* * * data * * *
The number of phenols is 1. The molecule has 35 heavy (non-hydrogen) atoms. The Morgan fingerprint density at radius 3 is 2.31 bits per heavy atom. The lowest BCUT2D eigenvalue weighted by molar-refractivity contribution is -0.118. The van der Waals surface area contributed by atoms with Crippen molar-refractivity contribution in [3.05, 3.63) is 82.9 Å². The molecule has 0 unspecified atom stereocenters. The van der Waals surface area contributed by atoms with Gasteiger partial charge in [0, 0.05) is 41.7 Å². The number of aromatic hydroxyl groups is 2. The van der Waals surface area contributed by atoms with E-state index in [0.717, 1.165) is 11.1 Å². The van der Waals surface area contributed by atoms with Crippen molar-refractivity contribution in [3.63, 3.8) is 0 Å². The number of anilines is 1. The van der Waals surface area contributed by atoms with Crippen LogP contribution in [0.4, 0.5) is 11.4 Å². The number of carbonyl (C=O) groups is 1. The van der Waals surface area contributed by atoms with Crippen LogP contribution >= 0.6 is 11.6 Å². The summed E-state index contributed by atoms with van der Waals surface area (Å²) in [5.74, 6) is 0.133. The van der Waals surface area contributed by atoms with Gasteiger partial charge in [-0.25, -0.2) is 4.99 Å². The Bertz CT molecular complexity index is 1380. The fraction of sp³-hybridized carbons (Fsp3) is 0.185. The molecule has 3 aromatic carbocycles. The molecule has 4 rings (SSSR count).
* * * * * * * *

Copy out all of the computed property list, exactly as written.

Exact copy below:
The number of phenols is 1. The molecule has 35 heavy (non-hydrogen) atoms. The Morgan fingerprint density at radius 3 is 2.31 bits per heavy atom. The lowest BCUT2D eigenvalue weighted by molar-refractivity contribution is -0.118. The van der Waals surface area contributed by atoms with Crippen molar-refractivity contribution in [3.05, 3.63) is 82.9 Å². The molecule has 0 unspecified atom stereocenters. The van der Waals surface area contributed by atoms with Gasteiger partial charge in [0, 0.05) is 41.7 Å². The number of aromatic hydroxyl groups is 2. The van der Waals surface area contributed by atoms with E-state index in [0.717, 1.165) is 11.1 Å². The van der Waals surface area contributed by atoms with Crippen molar-refractivity contribution in [3.63, 3.8) is 0 Å². The number of anilines is 1. The van der Waals surface area contributed by atoms with Crippen LogP contribution in [0.4, 0.5) is 11.4 Å². The number of carbonyl (C=O) groups is 1. The van der Waals surface area contributed by atoms with Crippen LogP contribution >= 0.6 is 11.6 Å². The summed E-state index contributed by atoms with van der Waals surface area (Å²) in [5.74, 6) is 0.133. The van der Waals surface area contributed by atoms with Gasteiger partial charge in [-0.25, -0.2) is 4.99 Å². The Bertz CT molecular complexity index is 1380. The fraction of sp³-hybridized carbons (Fsp3) is 0.185. The molecule has 3 aromatic carbocycles. The molecule has 4 rings (SSSR count).